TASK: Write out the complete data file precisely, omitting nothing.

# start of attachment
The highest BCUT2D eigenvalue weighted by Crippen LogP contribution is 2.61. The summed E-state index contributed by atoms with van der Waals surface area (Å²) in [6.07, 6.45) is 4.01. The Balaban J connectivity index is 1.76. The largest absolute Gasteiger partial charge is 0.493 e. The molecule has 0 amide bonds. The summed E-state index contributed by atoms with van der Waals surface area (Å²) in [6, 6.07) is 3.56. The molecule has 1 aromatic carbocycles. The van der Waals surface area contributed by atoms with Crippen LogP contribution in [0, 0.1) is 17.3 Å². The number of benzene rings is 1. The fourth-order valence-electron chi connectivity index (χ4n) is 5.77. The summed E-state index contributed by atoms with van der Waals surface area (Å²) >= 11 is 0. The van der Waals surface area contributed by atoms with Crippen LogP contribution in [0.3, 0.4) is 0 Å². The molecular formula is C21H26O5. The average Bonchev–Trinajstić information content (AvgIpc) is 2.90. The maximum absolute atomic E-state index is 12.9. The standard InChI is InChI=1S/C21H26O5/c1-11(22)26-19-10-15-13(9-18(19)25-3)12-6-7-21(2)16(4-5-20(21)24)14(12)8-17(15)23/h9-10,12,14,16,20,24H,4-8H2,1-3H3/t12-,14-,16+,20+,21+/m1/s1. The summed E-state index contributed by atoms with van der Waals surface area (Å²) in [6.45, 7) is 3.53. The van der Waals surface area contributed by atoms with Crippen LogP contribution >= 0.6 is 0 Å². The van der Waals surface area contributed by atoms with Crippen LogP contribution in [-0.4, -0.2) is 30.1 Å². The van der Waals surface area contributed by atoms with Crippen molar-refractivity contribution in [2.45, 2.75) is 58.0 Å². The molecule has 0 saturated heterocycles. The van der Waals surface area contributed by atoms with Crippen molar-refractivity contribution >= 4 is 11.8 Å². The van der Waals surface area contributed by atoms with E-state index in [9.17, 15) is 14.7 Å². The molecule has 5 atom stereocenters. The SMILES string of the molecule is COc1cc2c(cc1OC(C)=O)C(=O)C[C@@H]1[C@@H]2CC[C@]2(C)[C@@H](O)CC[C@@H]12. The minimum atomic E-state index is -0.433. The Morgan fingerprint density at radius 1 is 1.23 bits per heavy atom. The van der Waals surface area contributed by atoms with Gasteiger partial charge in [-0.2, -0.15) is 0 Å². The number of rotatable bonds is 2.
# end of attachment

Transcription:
The highest BCUT2D eigenvalue weighted by Crippen LogP contribution is 2.61. The summed E-state index contributed by atoms with van der Waals surface area (Å²) in [6.07, 6.45) is 4.01. The Balaban J connectivity index is 1.76. The largest absolute Gasteiger partial charge is 0.493 e. The molecule has 0 amide bonds. The summed E-state index contributed by atoms with van der Waals surface area (Å²) in [6, 6.07) is 3.56. The molecule has 1 aromatic carbocycles. The van der Waals surface area contributed by atoms with Crippen LogP contribution in [0, 0.1) is 17.3 Å². The number of benzene rings is 1. The fourth-order valence-electron chi connectivity index (χ4n) is 5.77. The summed E-state index contributed by atoms with van der Waals surface area (Å²) >= 11 is 0. The van der Waals surface area contributed by atoms with Crippen LogP contribution in [0.3, 0.4) is 0 Å². The molecular formula is C21H26O5. The average Bonchev–Trinajstić information content (AvgIpc) is 2.90. The maximum absolute atomic E-state index is 12.9. The standard InChI is InChI=1S/C21H26O5/c1-11(22)26-19-10-15-13(9-18(19)25-3)12-6-7-21(2)16(4-5-20(21)24)14(12)8-17(15)23/h9-10,12,14,16,20,24H,4-8H2,1-3H3/t12-,14-,16+,20+,21+/m1/s1. The summed E-state index contributed by atoms with van der Waals surface area (Å²) in [6.45, 7) is 3.53. The van der Waals surface area contributed by atoms with Crippen LogP contribution >= 0.6 is 0 Å². The van der Waals surface area contributed by atoms with Crippen LogP contribution in [-0.4, -0.2) is 30.1 Å². The van der Waals surface area contributed by atoms with Crippen molar-refractivity contribution in [2.45, 2.75) is 58.0 Å². The molecule has 0 saturated heterocycles. The van der Waals surface area contributed by atoms with Crippen molar-refractivity contribution >= 4 is 11.8 Å². The van der Waals surface area contributed by atoms with E-state index in [9.17, 15) is 14.7 Å². The molecule has 5 atom stereocenters. The SMILES string of the molecule is COc1cc2c(cc1OC(C)=O)C(=O)C[C@@H]1[C@@H]2CC[C@]2(C)[C@@H](O)CC[C@@H]12. The minimum atomic E-state index is -0.433. The Morgan fingerprint density at radius 1 is 1.23 bits per heavy atom. The van der Waals surface area contributed by atoms with Gasteiger partial charge in [-0.2, -0.15) is 0 Å². The number of rotatable bonds is 2.